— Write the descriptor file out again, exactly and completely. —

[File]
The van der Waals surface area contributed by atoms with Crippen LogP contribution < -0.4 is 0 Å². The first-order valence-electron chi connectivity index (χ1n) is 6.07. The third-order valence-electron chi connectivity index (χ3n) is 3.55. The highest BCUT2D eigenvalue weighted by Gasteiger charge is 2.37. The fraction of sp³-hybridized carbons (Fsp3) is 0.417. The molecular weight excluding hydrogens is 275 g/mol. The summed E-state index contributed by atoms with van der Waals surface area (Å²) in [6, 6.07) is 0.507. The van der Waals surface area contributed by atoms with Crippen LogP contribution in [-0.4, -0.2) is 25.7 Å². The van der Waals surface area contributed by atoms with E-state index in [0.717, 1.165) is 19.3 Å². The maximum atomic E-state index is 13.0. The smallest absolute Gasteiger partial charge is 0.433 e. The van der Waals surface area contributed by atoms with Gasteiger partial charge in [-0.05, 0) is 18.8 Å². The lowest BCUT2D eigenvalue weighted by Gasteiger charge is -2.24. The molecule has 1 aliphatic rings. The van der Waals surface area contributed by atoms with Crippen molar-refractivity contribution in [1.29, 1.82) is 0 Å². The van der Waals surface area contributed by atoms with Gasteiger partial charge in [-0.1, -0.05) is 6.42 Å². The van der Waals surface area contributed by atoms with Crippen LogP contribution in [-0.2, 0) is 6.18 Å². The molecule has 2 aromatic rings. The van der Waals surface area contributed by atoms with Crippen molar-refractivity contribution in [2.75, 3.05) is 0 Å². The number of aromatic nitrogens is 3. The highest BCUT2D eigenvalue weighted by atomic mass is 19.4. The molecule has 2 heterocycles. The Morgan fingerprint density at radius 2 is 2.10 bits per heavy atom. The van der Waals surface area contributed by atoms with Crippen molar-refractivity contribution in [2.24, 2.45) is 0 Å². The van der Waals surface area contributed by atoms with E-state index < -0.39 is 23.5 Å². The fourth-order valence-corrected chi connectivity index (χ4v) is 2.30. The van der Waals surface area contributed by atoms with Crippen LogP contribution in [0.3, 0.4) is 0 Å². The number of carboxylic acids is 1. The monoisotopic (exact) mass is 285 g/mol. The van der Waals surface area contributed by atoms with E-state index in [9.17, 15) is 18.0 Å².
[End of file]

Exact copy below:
The van der Waals surface area contributed by atoms with Crippen LogP contribution < -0.4 is 0 Å². The first-order valence-electron chi connectivity index (χ1n) is 6.07. The third-order valence-electron chi connectivity index (χ3n) is 3.55. The highest BCUT2D eigenvalue weighted by Gasteiger charge is 2.37. The fraction of sp³-hybridized carbons (Fsp3) is 0.417. The molecular weight excluding hydrogens is 275 g/mol. The summed E-state index contributed by atoms with van der Waals surface area (Å²) in [6, 6.07) is 0.507. The van der Waals surface area contributed by atoms with Crippen LogP contribution in [-0.4, -0.2) is 25.7 Å². The van der Waals surface area contributed by atoms with E-state index in [0.717, 1.165) is 19.3 Å². The maximum atomic E-state index is 13.0. The smallest absolute Gasteiger partial charge is 0.433 e. The van der Waals surface area contributed by atoms with Gasteiger partial charge in [-0.05, 0) is 18.8 Å². The lowest BCUT2D eigenvalue weighted by Gasteiger charge is -2.24. The molecule has 1 aliphatic rings. The van der Waals surface area contributed by atoms with Crippen molar-refractivity contribution in [1.29, 1.82) is 0 Å². The van der Waals surface area contributed by atoms with Gasteiger partial charge in [-0.1, -0.05) is 6.42 Å². The van der Waals surface area contributed by atoms with Crippen LogP contribution in [-0.2, 0) is 6.18 Å². The molecule has 2 aromatic rings. The van der Waals surface area contributed by atoms with Crippen molar-refractivity contribution in [2.75, 3.05) is 0 Å². The number of aromatic nitrogens is 3. The highest BCUT2D eigenvalue weighted by atomic mass is 19.4. The molecule has 2 heterocycles. The Morgan fingerprint density at radius 2 is 2.10 bits per heavy atom. The van der Waals surface area contributed by atoms with Crippen molar-refractivity contribution in [2.24, 2.45) is 0 Å². The van der Waals surface area contributed by atoms with E-state index < -0.39 is 23.5 Å². The fourth-order valence-corrected chi connectivity index (χ4v) is 2.30. The van der Waals surface area contributed by atoms with Crippen LogP contribution in [0.3, 0.4) is 0 Å². The number of carboxylic acids is 1. The monoisotopic (exact) mass is 285 g/mol. The van der Waals surface area contributed by atoms with E-state index in [9.17, 15) is 18.0 Å².